Several judgment creditors obtained charging orders against their debtors’ interests in three LLCs, along with an order requiring the LLCs to provide quarterly cash flow statements. The LLCs objected to disclosure of their quarterly cash flows, and on appeal the Iowa Court of Appeals found that there was no statutory authority for the required disclosure and reversed the disclosure orders. Wells Fargo Bank, Nat’l Assoc. v. Continuous Control Solutions, Inc., No. 11-1285, 2012 WL 3195759 (Iowa Ct. App. Aug. 8, 2012).
Background. Iowa’s courts are authorized, on application by a judgment creditor of an LLC member or assignee, to enter a charging order against the judgment debtor’s economic interest in the LLC. Iowa Code § 489.503. A charging order requires the LLC to pay to the judgment creditor any distributions that would otherwise be paid to the judgment debtor. Id.
In Wells Fargo Bank the judgment creditors petitioned the trial court for charging orders, and also asked for an order requiring the three LLCs to provide quarterly cash flow statements “to verify no distributions have been made to the judgment debtors or any other entity or person with an ownership interest in these limited liability companies.” Wells Fargo Bank, 2012 WL 3195759, at *2. The judgment creditors may have been channeling Ronald Reagan and his mantra, “trust, but verify.” Or perhaps half of it.
The trial court relied on Iowa Code Section 489.503(2)(b), and included the disclosure requirement in its charging order. Id. Section 489.503(2) states:
To the extent necessary to effectuate the collection of distributions pursuant to a charging order in effect under subsection 1, the court may do all of the following:
- Appoint a receiver of the distributions subject to the charging order, with the power to make all inquiries the judgment debtor might have made.
- Make all other orders necessary to give effect to the charging order.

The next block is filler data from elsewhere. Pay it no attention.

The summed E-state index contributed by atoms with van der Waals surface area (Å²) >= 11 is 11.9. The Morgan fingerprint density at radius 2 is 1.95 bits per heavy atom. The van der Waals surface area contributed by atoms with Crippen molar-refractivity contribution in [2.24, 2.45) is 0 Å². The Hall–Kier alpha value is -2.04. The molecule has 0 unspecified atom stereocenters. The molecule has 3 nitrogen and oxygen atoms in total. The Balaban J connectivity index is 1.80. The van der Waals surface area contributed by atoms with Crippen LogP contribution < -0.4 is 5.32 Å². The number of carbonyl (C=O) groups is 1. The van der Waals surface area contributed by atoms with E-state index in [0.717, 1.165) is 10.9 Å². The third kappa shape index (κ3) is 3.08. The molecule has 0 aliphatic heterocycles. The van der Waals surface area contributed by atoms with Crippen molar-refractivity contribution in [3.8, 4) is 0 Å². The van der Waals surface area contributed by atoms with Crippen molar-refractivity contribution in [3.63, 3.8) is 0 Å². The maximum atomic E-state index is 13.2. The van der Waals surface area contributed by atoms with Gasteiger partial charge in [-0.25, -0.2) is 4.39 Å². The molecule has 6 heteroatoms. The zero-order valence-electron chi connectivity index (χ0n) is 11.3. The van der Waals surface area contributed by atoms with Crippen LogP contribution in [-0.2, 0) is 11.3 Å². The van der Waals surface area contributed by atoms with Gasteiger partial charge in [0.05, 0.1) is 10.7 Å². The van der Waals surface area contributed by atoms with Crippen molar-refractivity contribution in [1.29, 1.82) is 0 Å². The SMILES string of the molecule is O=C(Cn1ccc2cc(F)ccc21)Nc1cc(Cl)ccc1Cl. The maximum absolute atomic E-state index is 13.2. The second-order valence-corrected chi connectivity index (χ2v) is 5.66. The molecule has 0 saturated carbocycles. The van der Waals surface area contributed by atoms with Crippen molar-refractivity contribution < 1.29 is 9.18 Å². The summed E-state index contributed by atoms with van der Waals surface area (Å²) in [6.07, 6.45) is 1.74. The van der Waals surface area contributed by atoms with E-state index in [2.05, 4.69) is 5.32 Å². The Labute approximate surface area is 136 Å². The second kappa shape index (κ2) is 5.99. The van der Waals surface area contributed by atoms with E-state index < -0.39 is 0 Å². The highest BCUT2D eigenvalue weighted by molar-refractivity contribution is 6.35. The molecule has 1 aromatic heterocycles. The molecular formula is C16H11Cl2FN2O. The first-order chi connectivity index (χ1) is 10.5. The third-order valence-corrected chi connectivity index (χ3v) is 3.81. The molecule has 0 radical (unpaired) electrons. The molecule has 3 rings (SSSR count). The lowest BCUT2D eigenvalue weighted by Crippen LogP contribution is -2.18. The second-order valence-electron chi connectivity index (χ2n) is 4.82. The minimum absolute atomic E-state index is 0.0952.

The Court of Appeals. The judgment creditors relied on Section 489.503(2)(b), which authorizes the court to make all other orders “necessary to give effect to the charging order.” The Court of Appeals began its analysis by noting that that section does not specifically authorize the disclosure orders that were requested. The court gave only a nod to Section 489.503(2)(a), which refers to the “power to make all inquiries the judgment debtor might have made,” presumably because the judgment creditors’ argument did not rely on it.
The court reviewed the comments in NCCUSL’s Revised Uniform Limited Liability Company Act (RULLCA) § 503, which Section 489.503 is modeled on, and found no support for including rights to information in an order “necessary to give effect to the charging order.” The court concluded that Section 489.503(2)(b) only authorizes orders that affect economic rights, not governance rights such as rights to information. Id. at *3.
The court’s conclusion was supported by Section 489.502(1)(c)(2), which provides that a transferee of an LLC member’s interest is not entitled to access to records or other information concerning the LLC’s activities (except upon the LLC’s dissolution). A charging order is a lien on the judgment debtor’s economic interest, and since the holder of a member’s economic interest is not entitled to access to the LLC’s records, the holder of a lien on the member’s economic interest should similarly be denied access to the LLC’s records or other information. Id.
The court vacated the trial court’s disclosure orders, stating: “To effectuate a charging order, Iowa Code section 489.503 authorizes a court to order an L.L.C. to disclose financial information to a court-appointed receiver only. We conclude there is no statutory authority for the disclosure orders the district court issued in this case.” Id.
Comment. The court’s conclusion seems correct, given the “pick your partner” principle inherent in LLC law. An assignee of an LLC interest has no rights to information from the LLC, so why should the holder of a charging order, which puts the judgment creditor in a position similar to that of an assignee, have more rights to information than the assignee?
The court’s opinion leaves open, however, what the result would have been if the judgment creditors had asked for appointment of a receiver for the distributions, and the receiver had then asked for the financials under the authority of Section 489.503(2)(b): “with the power to make all inquiries the judgment debtor might have made.” The Court of Appeals acknowledged that the judgment debtor retains its management power and rights to information, even after the entry of a charging order against its interest. Wells Fargo Bank, 2012 WL 3195759, at *2. The NCCUSL comments to RULLCA section 503 don’t answer that question.